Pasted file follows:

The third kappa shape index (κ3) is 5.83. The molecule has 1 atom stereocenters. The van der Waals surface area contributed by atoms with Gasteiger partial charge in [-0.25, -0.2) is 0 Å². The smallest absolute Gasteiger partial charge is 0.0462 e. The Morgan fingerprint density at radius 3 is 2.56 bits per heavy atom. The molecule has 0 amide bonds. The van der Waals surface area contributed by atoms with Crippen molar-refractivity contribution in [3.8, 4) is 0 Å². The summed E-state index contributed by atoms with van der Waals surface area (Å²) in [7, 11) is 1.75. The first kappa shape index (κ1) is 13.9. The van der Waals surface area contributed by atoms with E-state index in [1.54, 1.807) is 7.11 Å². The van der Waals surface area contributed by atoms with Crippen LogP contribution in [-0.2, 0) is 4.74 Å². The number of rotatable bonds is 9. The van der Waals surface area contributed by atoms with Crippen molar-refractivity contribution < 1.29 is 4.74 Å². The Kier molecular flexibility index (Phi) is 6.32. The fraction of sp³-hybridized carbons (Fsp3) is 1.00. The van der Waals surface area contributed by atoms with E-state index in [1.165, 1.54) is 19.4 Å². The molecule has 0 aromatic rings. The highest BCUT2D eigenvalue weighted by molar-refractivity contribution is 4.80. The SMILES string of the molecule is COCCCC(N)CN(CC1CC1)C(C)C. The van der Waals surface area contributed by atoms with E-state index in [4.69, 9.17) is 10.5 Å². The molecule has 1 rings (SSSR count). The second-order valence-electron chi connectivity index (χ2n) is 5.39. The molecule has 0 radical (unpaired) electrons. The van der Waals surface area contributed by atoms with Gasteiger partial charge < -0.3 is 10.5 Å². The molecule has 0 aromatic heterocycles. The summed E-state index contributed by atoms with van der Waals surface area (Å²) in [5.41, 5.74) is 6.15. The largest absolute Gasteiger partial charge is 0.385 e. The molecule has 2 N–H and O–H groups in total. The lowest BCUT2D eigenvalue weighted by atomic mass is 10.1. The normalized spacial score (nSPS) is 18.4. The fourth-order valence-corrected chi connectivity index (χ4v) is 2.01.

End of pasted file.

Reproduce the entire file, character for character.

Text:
The third kappa shape index (κ3) is 5.83. The molecule has 1 atom stereocenters. The van der Waals surface area contributed by atoms with Gasteiger partial charge in [-0.25, -0.2) is 0 Å². The smallest absolute Gasteiger partial charge is 0.0462 e. The Morgan fingerprint density at radius 3 is 2.56 bits per heavy atom. The molecule has 0 amide bonds. The van der Waals surface area contributed by atoms with Crippen molar-refractivity contribution in [3.8, 4) is 0 Å². The summed E-state index contributed by atoms with van der Waals surface area (Å²) in [7, 11) is 1.75. The first kappa shape index (κ1) is 13.9. The van der Waals surface area contributed by atoms with E-state index in [1.54, 1.807) is 7.11 Å². The van der Waals surface area contributed by atoms with Crippen LogP contribution in [-0.2, 0) is 4.74 Å². The number of rotatable bonds is 9. The van der Waals surface area contributed by atoms with Crippen molar-refractivity contribution < 1.29 is 4.74 Å². The Kier molecular flexibility index (Phi) is 6.32. The fraction of sp³-hybridized carbons (Fsp3) is 1.00. The van der Waals surface area contributed by atoms with E-state index in [1.165, 1.54) is 19.4 Å². The molecule has 0 aromatic rings. The highest BCUT2D eigenvalue weighted by molar-refractivity contribution is 4.80. The SMILES string of the molecule is COCCCC(N)CN(CC1CC1)C(C)C. The van der Waals surface area contributed by atoms with E-state index in [4.69, 9.17) is 10.5 Å². The molecule has 1 rings (SSSR count). The second-order valence-electron chi connectivity index (χ2n) is 5.39. The molecule has 0 radical (unpaired) electrons. The van der Waals surface area contributed by atoms with Gasteiger partial charge < -0.3 is 10.5 Å². The molecule has 0 aromatic heterocycles. The summed E-state index contributed by atoms with van der Waals surface area (Å²) in [5.41, 5.74) is 6.15. The largest absolute Gasteiger partial charge is 0.385 e. The molecule has 2 N–H and O–H groups in total. The lowest BCUT2D eigenvalue weighted by atomic mass is 10.1. The normalized spacial score (nSPS) is 18.4. The fourth-order valence-corrected chi connectivity index (χ4v) is 2.01.